* There are only four weeks left in the semester. This fact has both positives and negatives attached to it.

* I have to take my French language exam. I've been putting it off because I can't think about it until my thesis is in a good place. I'm not worried about it, but it's just One More Thing I have to do in the next six weeks or so.

* My list of things that have to get done in the next six weeks is not getting shorter, because I can't tackle them until thesis is in a good place. Grrr.

* However, I am taking my car to the shop on Saturday to get new brake pads and an iPod module for the radio, so I'll have plenty of uninterrupted time to sit in the waiting area and type type type.

* Starbucks Dulce de Leche hot drink is gross.

* My Giants are playing like crap. I will still be a Giants fan when I move to Washington. Little known fact (unless you've known me for a long time) is that when I first moved to California, I was actually a Braves fan. It took a good two years for my buddy (and her family) to beat that out of me. I don't plan to switch to being a Mariners fan just because of geography. Plus, Giants fans have two really awesome outstanding blogs: El Lefty Malo and the McCovey Chronicles.

* My Warriors are trying their very best to get into the playoffs. If only they had started trying a little bit sooner. I will still be a Warriors fan when I move to Washington. No SuperSonics for me! Warriors fans also have a good blog, Golden State of Mind.

* Nothing to say about the Niners, except that I won't be a Seahawks fan when I move to Washington. Niners fans also have a good (new) blog: Niners Nation.

* I did not know this would turn into a sports post! But I will bring it back around to academics thusly: I had to tell a student that coming late to class because he was working on his NFL Fantasy Draft was not a good excuse. However, I also told him that as past champion of for-pay Fantasy Leagues, I totally understood—but it still wasn't a good choice nor was it an excused absence. He was cool with that. And a little sheepish. He's doing well overall in the class.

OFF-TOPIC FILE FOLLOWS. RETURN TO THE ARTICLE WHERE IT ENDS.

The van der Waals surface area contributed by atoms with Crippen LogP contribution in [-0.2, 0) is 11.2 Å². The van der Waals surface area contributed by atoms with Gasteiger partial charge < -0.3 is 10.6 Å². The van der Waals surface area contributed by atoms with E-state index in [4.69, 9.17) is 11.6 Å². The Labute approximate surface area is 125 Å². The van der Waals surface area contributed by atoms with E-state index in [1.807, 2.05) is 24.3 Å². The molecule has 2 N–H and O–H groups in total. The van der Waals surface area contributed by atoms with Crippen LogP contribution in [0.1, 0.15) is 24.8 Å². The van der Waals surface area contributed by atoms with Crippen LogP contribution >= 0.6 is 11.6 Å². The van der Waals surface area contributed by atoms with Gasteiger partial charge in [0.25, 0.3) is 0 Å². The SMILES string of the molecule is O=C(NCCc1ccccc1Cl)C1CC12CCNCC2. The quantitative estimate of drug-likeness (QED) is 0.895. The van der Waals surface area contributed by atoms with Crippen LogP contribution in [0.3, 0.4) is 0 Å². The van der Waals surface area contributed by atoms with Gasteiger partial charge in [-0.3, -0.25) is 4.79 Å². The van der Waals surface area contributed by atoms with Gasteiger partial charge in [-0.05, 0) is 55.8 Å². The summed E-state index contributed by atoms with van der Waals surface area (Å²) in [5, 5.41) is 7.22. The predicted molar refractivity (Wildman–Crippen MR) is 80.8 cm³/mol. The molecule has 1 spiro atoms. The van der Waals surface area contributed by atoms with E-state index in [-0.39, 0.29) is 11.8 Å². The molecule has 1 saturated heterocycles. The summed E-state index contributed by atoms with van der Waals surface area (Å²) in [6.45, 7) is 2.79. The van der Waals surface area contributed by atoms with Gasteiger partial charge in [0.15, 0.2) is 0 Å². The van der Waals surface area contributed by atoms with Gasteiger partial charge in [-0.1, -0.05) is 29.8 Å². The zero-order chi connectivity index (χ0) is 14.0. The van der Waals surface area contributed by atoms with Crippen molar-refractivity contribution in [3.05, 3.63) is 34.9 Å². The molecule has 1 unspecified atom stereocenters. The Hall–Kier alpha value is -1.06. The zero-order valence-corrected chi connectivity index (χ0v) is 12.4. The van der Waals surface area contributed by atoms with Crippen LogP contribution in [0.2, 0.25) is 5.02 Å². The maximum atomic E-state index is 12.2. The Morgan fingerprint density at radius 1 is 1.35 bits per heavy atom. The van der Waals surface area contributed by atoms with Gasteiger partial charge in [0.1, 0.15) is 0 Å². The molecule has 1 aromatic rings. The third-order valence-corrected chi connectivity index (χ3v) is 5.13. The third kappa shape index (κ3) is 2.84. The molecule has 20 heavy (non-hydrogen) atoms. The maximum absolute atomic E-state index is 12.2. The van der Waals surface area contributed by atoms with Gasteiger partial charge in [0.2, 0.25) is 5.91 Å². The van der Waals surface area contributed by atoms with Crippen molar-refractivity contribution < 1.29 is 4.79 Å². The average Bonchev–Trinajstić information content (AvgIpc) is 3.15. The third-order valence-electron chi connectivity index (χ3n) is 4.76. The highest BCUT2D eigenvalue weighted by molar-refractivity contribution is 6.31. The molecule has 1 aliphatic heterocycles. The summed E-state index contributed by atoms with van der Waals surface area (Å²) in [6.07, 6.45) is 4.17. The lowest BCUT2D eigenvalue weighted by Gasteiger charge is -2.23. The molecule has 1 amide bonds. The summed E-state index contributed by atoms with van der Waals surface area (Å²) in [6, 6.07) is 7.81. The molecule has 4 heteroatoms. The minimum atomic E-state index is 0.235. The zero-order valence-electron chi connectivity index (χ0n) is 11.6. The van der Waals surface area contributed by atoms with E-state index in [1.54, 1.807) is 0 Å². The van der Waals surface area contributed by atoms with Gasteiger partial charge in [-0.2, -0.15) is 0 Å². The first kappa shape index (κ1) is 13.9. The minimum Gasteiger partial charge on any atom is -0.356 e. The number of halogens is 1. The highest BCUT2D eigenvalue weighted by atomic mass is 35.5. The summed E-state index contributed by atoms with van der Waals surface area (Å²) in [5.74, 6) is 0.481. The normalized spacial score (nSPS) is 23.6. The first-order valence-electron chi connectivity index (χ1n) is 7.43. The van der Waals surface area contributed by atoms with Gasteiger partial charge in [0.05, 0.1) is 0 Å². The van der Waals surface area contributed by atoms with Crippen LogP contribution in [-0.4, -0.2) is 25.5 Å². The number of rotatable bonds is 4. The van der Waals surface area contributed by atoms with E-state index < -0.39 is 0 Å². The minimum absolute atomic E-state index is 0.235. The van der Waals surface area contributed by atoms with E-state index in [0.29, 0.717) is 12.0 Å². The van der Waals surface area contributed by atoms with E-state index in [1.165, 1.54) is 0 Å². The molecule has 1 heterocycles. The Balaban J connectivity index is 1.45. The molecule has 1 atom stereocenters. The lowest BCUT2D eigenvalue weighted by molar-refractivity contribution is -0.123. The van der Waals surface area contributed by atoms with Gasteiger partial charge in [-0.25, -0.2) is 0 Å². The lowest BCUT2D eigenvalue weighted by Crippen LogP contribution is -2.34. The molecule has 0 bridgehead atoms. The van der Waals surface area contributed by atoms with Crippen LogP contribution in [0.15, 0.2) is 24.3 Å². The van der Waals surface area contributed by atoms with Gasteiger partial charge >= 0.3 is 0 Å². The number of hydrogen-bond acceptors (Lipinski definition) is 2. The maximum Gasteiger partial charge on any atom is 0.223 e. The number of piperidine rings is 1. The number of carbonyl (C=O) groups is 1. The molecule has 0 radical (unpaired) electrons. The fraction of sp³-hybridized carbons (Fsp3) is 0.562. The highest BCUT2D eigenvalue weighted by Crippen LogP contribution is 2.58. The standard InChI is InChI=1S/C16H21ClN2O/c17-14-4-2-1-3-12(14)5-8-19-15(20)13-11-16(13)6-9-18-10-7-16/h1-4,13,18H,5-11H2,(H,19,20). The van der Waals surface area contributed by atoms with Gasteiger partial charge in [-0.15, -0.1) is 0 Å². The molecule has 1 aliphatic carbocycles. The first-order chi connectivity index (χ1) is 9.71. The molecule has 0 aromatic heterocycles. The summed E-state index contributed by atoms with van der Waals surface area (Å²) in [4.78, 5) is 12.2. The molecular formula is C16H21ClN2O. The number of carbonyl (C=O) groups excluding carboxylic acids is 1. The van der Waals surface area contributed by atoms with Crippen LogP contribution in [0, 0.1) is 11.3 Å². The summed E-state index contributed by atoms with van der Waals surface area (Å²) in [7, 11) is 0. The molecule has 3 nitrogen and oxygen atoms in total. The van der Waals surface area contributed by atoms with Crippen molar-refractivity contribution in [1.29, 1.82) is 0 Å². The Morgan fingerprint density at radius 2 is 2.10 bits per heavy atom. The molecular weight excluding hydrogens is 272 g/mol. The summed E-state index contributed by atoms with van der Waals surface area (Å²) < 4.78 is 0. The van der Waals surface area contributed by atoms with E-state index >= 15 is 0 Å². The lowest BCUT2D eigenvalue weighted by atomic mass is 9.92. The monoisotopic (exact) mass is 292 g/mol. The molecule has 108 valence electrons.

Wednesday, April 11, 2007

it was an innocent chat over dinner, I swear!

You have one measly dinner with a prof friend and all hell breaks loose.

Ok, so it wasn't "all hell" and nothing really "broke loose" but our little chat sure did bring out the comment-leavers over at Janet's place...and then traffic came over here and found that I am neither a philosopher nor do I have anything particular to say. This is what happens when you juggle a gajillion things—you have the dinner conversation, the office hours conversation (I think my office-mate was a little shocked yesterday when Janet came down the hall and we discussed things so vehemently with no real prompting to do so), and then...*poof* don't hold up your end of the bargin on the blog.

I should also note that one of my very best students reads my blog, and she is welcome to weigh in on these issues as well, as an 18-year-old freshmen who exhibits far more maturity and responsibility in her school-related outlook than her classmates do. I would not be surprised if she says "it's really not that difficult...I don't know what their problem is...all you have to do is try just a little bit and use your brain occasionally." Or I could be completely wrong. She can answer for herself if she so chooses!


So here are the clarifications I have/final things I have to say:

* This issue isn't new, it's not unique to our school, and we aren't particularly looking to "solve" the problem, although it would be nice to start thinking about how to better frame things if that will help at all. The way I figure it, I have twenty or thirty more years to do this teaching thing (if I'm lucky).